(Image from MabelFigworthy of hardanger done with silk mill.)

Plus, the free patterns on the Kreinik site (linked below) often call for Silk Serica for the satin stitches, so there’s plenty of options for this technique beyond just Perlé cotton.

However, it sounds like it is certainly possible to do with stranded cotton if you just want to give it a go without buying new materials. Even if it’s not entirely traditional.

Learning Hardanger: Resources

I already told you I have no idea what I’m doing, so what I’ve described so far is what I’ve learned from searching online. As such, I’d like to provide some links here to the resources I used or found while searching. Use these to get a better idea of where to start, what size threads go with what fabrics, and so forth.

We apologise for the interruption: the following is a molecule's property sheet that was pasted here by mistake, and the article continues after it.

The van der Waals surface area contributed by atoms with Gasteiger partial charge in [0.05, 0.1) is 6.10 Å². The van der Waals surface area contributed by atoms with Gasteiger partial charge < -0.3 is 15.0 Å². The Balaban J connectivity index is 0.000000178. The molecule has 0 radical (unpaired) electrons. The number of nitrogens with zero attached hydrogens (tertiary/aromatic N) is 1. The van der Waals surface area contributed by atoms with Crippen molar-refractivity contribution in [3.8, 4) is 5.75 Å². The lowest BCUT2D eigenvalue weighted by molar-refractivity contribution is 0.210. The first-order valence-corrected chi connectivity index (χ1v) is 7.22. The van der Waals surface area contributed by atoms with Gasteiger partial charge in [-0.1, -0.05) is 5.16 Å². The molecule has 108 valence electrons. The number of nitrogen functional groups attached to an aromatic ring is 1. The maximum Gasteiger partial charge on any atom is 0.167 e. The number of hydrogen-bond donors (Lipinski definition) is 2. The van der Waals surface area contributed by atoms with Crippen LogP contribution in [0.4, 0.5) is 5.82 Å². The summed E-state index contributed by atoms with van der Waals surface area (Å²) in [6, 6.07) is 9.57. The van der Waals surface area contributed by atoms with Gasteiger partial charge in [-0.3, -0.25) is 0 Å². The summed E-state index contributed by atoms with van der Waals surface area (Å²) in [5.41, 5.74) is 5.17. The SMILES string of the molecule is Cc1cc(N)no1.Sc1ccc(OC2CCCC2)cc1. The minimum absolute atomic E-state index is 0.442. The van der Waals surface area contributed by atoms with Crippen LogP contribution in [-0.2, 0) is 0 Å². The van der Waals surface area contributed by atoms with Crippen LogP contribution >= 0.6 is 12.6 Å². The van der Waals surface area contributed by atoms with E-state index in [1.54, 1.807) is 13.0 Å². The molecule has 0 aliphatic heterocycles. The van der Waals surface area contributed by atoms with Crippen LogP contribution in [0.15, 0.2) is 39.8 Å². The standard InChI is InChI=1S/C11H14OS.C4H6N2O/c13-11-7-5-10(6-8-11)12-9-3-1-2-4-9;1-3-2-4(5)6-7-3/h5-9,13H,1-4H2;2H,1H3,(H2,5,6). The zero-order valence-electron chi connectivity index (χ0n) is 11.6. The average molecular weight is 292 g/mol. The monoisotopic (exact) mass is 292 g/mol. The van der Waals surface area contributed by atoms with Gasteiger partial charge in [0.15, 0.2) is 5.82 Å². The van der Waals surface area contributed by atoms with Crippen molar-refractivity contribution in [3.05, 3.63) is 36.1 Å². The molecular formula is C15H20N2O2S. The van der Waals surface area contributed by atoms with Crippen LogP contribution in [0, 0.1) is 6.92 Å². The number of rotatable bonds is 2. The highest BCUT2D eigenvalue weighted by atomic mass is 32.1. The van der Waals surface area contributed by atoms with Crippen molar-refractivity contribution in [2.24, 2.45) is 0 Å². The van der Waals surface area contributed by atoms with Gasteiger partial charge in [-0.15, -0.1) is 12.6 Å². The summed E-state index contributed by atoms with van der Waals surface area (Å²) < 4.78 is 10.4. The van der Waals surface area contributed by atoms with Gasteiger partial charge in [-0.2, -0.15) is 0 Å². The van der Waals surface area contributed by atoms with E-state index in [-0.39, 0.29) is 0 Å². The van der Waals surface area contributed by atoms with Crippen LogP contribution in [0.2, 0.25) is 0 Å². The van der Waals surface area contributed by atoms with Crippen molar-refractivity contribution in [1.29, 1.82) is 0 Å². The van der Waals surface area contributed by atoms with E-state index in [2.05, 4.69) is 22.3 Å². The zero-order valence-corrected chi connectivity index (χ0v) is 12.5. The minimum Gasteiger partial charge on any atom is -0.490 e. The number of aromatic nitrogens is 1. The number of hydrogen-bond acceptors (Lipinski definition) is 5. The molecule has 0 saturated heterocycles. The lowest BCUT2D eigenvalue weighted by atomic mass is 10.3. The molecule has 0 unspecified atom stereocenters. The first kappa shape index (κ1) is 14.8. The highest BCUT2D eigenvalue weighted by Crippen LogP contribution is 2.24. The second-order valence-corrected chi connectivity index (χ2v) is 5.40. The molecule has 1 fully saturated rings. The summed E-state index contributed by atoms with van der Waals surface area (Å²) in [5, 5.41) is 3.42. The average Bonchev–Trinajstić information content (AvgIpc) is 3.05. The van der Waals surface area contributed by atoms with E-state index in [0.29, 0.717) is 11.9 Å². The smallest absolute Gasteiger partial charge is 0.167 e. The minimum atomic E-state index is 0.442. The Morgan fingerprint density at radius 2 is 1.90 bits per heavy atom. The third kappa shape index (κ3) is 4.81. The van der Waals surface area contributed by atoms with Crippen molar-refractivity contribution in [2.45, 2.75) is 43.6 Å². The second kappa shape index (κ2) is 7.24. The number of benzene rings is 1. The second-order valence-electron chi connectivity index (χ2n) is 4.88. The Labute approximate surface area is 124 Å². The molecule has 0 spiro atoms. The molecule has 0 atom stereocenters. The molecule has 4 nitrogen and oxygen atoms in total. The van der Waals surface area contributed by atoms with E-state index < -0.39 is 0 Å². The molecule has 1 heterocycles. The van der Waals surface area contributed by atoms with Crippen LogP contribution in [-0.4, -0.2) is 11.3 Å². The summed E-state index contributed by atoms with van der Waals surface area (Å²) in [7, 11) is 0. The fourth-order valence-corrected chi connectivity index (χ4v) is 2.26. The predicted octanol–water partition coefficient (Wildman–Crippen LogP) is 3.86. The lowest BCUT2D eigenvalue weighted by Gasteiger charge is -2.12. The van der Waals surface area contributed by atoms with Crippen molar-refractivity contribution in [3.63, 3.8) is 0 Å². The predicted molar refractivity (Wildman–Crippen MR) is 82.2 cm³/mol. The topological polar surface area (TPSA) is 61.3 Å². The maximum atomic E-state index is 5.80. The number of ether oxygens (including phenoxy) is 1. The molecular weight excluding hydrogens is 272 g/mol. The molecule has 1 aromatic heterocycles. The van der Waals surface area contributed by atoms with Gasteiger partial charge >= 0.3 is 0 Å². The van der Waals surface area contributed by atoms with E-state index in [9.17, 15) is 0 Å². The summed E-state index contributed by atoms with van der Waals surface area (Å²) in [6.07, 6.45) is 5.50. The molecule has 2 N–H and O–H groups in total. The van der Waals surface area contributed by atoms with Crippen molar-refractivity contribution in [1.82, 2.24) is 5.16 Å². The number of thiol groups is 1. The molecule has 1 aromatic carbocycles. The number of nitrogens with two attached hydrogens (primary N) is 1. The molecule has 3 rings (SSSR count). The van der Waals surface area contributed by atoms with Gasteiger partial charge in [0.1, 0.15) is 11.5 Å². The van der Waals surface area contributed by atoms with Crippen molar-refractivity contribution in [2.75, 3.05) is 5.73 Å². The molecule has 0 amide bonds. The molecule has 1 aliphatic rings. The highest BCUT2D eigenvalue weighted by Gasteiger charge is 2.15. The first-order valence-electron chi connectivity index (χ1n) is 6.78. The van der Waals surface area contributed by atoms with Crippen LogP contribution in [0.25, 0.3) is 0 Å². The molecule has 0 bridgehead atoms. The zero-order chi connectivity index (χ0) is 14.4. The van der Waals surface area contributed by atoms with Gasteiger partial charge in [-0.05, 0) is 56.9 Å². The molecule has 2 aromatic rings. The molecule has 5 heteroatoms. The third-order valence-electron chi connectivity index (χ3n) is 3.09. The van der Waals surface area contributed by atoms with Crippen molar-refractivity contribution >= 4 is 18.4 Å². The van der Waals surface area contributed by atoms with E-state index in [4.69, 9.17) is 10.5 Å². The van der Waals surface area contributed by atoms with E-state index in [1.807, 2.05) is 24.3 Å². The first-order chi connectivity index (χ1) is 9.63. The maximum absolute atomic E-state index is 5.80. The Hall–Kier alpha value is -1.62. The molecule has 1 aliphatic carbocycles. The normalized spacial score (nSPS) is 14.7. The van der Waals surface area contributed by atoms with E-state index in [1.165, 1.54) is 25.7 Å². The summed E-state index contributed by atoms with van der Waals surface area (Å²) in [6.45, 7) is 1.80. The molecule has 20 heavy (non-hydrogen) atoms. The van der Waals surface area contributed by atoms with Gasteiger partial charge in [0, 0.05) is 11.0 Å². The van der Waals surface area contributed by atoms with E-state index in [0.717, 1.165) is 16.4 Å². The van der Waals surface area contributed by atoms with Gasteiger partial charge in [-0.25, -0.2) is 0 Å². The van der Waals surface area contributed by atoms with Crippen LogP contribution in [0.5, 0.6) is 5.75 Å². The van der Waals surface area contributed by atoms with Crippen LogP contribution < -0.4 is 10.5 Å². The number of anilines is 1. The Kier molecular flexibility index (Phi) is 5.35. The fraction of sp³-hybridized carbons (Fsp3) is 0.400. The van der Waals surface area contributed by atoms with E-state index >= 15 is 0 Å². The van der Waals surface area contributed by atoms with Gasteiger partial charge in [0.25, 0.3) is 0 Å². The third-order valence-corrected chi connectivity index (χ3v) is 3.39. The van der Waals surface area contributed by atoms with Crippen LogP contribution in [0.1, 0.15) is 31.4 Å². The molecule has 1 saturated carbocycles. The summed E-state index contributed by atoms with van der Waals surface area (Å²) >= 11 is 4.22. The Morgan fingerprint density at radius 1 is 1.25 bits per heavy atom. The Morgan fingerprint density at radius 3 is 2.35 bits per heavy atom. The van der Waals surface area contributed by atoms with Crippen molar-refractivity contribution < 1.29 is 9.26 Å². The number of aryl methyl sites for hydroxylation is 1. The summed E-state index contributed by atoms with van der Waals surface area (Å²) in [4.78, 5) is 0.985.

Text-Based Tutorials

Vide Tutorials

Free Patterns


If you’re more of a book person or want some more designs, there seems to be a few books on the topic still in print.

Finally Learning Hardanger

Alright, I’ve been putting it off long enough. Time for me to give it a go. As I mentioned in the intro, I was putting in an order from A Thrifty Notion a few months ago. I was picking up a 6″ Q-Snap and some aida and decided to just toss this kit in the cart as it was literally $3. So let’s give it a second life!

The kit says it’s from 1997 by Margaret Lee Rigiel. And it came with 32count Belfast Linen.

If you’d prefer to see this part in real time – I have a video of it up on my YouTube!

Otherwise, read on!

Step 1 – Cotton Perlé #8 Satin Stitches

The pattern recommends starting with the blue satin outlines. It also says “Stitch Count (over 2 threads)” as you can see above. However, starting a few stitches it looked… off. And squinting real hard at the small finished project photo it is definitely going over 1 other than the 8 small cross stitches in the corners.